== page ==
Having said that there was a certain dramaturgy in the search for as many contrasting opinions from the writers we selected. For the collection to work as a whole we needed to ensure we were guaranteeing a tapestry of different attitudes and views. Specifically, however, the most frequent dramaturgical note has just been to cut the piece down to the required five minutes.

What particular traditions and influences would you acknowledge on your work - have any particular artists, or genres inspired you and do you see yourself within their tradition?I think I am always trying to break tradition; particularly the site-specific tradition.

The first show I created, HOME by Gbolahan Obisesan, was very site-specific in its conception. It was about the former residents of three 20 storey towers blocks that were being torn down as part of regeneration of on the notorious Beaumont Estate. It was staged promenade around one of the tower blocks just before it was demolished. Since those very site-specific origins I have strived for my work to interrogating what ‘site-responsive’ can actually be.

For example AMPHIBIANS, based on interviews with former Olympic swimmers, reversed the meaning of site specific theatre (bringing theatre to a non-theatre site) by bringing a non-theatre site back to the theatre, excavating the pool under the Bridewell Theatre stage. Or my cross art-form DRAWING PLAY asked how can an audience create their own space during a show. In this family show, the audience drew as well as watched, their pictures beginning to influence the action before them; until the entire theatre became their canvas.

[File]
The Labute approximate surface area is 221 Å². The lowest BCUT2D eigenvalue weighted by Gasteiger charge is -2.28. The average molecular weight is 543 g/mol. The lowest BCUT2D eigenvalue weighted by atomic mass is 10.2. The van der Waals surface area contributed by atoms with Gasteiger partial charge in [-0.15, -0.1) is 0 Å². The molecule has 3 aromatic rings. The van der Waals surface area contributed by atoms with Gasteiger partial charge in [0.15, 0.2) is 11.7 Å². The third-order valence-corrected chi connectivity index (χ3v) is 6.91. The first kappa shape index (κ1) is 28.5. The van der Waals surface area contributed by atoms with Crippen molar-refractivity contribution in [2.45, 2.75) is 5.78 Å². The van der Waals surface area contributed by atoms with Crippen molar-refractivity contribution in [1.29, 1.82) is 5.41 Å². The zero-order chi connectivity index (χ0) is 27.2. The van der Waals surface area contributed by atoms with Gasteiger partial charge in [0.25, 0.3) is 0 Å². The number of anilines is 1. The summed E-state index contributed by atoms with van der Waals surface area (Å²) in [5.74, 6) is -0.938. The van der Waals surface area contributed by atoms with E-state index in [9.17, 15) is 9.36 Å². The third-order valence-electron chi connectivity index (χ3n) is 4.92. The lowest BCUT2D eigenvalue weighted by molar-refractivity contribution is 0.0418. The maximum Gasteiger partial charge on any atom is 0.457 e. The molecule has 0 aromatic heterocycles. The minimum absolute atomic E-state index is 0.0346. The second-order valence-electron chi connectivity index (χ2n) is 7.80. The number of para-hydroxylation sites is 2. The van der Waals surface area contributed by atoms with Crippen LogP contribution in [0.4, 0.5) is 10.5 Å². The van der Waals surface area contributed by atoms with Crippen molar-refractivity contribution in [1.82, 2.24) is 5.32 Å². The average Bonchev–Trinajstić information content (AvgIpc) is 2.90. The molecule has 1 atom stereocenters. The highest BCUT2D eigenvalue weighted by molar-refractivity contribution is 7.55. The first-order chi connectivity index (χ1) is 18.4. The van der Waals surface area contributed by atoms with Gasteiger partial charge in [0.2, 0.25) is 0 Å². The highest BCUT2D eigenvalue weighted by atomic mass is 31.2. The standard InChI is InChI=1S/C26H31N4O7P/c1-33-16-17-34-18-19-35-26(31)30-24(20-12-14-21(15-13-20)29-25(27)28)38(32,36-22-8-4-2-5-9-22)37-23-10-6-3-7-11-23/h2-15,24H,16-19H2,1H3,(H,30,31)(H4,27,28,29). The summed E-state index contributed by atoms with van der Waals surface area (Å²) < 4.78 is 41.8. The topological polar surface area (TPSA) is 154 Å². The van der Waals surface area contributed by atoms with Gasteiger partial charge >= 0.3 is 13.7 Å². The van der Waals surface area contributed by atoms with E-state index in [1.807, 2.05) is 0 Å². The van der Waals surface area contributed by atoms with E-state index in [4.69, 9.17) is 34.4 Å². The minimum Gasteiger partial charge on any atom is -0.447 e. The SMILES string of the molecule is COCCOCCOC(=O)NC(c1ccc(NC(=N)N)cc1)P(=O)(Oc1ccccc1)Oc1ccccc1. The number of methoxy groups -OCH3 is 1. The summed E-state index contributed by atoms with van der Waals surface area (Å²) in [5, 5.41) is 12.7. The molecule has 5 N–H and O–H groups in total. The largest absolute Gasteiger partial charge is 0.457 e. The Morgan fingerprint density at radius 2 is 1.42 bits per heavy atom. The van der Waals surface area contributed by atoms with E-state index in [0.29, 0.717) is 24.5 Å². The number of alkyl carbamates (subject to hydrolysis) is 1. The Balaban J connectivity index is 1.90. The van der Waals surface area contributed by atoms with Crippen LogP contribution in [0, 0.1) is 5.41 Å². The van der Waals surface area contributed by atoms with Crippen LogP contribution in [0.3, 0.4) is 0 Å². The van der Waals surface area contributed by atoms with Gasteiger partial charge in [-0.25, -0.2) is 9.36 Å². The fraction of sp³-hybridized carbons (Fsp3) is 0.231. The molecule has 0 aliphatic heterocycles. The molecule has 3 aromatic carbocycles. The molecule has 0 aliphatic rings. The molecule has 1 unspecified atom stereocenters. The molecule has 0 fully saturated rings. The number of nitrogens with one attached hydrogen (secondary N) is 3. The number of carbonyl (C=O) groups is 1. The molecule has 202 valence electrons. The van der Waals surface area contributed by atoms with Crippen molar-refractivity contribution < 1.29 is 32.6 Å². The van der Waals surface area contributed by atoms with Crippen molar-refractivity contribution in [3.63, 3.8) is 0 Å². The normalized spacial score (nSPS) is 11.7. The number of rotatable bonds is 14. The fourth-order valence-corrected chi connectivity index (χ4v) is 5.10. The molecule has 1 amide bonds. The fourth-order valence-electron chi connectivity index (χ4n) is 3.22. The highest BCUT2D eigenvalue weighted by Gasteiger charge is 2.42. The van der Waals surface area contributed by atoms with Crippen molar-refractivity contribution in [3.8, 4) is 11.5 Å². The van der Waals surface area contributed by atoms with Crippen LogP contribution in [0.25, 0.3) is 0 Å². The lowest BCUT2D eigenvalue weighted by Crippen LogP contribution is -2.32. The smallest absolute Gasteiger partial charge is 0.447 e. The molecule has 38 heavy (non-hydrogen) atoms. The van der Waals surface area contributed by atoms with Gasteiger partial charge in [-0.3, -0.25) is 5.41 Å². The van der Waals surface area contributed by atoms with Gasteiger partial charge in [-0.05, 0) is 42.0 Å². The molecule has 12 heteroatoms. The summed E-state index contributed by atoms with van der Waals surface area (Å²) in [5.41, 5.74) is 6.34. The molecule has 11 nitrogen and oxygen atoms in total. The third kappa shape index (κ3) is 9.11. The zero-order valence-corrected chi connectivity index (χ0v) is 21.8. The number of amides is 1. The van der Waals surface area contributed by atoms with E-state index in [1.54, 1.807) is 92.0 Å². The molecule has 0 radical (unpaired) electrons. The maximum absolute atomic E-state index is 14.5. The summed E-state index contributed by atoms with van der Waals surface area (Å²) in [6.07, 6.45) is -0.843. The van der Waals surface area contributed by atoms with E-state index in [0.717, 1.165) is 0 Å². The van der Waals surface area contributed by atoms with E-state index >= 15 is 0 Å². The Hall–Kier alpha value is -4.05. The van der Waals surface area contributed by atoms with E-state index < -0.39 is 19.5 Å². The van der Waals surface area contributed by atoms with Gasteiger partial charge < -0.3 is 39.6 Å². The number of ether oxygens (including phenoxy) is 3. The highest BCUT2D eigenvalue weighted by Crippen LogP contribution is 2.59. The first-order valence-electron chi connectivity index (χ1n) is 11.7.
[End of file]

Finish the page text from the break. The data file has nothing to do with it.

In fact this year, I will revisiting my first site-specific production HOME with Bruntwood Prize winner Anna Jordan. Now 10 years later we are going to find the people rehoused whom we originally interviewed in the Beaumont Estate towers and create a sequel about their lives. What most excited me about this project is how you can create a sequel to a site-specific show when the actual original site that no longer exists.

Otherwise, it always surprises people when I tell them I also am indebted and addicted to Shakespeare, even though I am viewed primarily as an experimental theatre maker. His breaking of the fourth wall, his subversion of audience expectations, and his casting of the audience has been a huge influence on Offstage’s work.

Do you have a particular process of making that you could describe - where it begins, how you develop it, and whether there is any collaboration in the process?Offstage almost always extensively interview a given community to create their site-responsive plays – which is why Walking the Tightrope is a bit of an oddity.

I begin with an idea – a community, a theme, a place – that I want to create a play about and then I interview people associated with that idea so that I have a wealth of research.

I then collaborate with a writer who takes these interviews and creates a play collaboratively with me that will go on to be staged in a relevant space. How space tells the story is equally as important to me as the text. The audience's experience and journey through the play are often based dramaturgically on truths received during the initial interview process.